Michel de Ghelderode, avant-garde playwright
Michel de Ghelderode (pen name of Adémar Martens) is a Belgian writer, playwright, journalist and art critic, French-speaking but of Flemish descent, who was born in Brussels in 1898 and died there in 1962. His work was inspired by a two-fold influence from his youth: that of his father, a civil servant at the Belgian National Archives, who gave him a taste for history, and that of his mother, a servant, who fed him a diet of Flemish tales, folklore and legends. His schooling in a denominational institution completed his developmental background. It was also during his adolescence that he discovered a world that fascinated him: puppets, music-hall, performances of all kinds where he saw giants, clowns, and more. He also began musical studies, which he would not finish.
He began his literary career as a music critic at the financial weekly Mercredi-Bourse, first under his own name, and then, in February 1918, under the pseudonym Michel de Ghelderode, which became his legal name in 1930. It was Het Vlaamsche Volkstooneel (the Flemish People's Theatre), a travelling Catholic troupe that staged his first major play in Flemish, The Death of Doctor Faust (1926), followed by Scenes from the Life of St. Francis of Assisi (1927) and Don Juan (1928). Paradoxically, Ghelderode wrote his plays in French - and they were then translated into Flemish.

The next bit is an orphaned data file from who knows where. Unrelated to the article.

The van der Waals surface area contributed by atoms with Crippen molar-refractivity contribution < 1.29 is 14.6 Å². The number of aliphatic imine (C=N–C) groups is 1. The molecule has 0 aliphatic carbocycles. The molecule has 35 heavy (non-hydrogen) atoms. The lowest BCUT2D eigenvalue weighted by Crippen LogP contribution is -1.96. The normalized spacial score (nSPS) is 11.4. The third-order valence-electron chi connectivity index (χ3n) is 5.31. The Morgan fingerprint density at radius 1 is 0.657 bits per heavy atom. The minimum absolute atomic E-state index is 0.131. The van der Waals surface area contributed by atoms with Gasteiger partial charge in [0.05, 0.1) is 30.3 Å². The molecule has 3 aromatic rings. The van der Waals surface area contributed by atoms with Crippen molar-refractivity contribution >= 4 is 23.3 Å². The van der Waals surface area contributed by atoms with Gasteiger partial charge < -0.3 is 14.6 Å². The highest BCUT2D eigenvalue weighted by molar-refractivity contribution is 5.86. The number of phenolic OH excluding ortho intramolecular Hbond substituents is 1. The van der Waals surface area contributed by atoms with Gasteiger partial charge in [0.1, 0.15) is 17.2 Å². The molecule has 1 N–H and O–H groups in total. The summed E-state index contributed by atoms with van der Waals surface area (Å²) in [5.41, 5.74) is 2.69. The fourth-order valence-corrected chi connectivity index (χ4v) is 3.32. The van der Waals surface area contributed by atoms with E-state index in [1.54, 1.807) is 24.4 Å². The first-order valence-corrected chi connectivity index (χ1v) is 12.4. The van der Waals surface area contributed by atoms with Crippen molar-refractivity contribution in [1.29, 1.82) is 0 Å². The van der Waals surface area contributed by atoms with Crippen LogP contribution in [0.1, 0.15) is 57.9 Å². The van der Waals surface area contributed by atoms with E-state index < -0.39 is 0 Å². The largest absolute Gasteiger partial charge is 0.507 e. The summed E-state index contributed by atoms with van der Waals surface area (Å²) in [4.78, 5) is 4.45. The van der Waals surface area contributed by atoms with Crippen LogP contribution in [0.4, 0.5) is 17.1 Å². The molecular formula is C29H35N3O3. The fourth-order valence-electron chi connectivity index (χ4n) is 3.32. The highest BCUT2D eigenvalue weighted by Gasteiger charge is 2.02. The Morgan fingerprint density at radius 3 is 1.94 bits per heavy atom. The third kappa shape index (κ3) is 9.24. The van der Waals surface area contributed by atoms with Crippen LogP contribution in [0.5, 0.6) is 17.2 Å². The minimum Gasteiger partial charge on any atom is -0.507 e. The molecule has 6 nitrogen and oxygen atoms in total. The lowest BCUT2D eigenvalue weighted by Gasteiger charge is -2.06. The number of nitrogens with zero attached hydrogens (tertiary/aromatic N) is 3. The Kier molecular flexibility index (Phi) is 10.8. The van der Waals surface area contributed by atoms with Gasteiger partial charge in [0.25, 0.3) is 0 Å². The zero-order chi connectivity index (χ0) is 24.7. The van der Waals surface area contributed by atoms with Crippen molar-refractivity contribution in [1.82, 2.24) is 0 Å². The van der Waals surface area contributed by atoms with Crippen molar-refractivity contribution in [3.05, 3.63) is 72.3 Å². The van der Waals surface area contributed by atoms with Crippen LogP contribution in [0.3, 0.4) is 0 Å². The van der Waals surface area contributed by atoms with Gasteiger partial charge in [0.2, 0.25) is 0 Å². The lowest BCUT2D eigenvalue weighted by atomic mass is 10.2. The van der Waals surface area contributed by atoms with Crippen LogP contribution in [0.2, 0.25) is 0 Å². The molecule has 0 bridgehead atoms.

His friend Julien Deladoès, an eccentric art dealer and man of letters, passed on his taste for masks and introduced him to a number of artists, such as Bruegel, Bosch, Goya, Rops, and Ensor and writers such as Barbey d'Aurevilly, Joris-Karl Huysmans and Alfred Jarry.
He has sometimes been considered a precursor of Ionesco and Beckett due to his tragic, outrageous plays, trivial to the point of caricature, at the crossroads of Elizabethan theatre and expressionism, which was along the same lines and paved the way for modern theatre. Some of his works were even written for a puppet show: truculent, dark, tragic. Ghelderode was first recognised by Flemish theatre, then by the avant-garde in Paris and Italy.
Jean Cocteau would say that he was "the diamond that closes the necklace of poets that Belgium wears around her neck. This diamond casts a cruel and noble fire. It wounds only those with small souls. It dazzles others".
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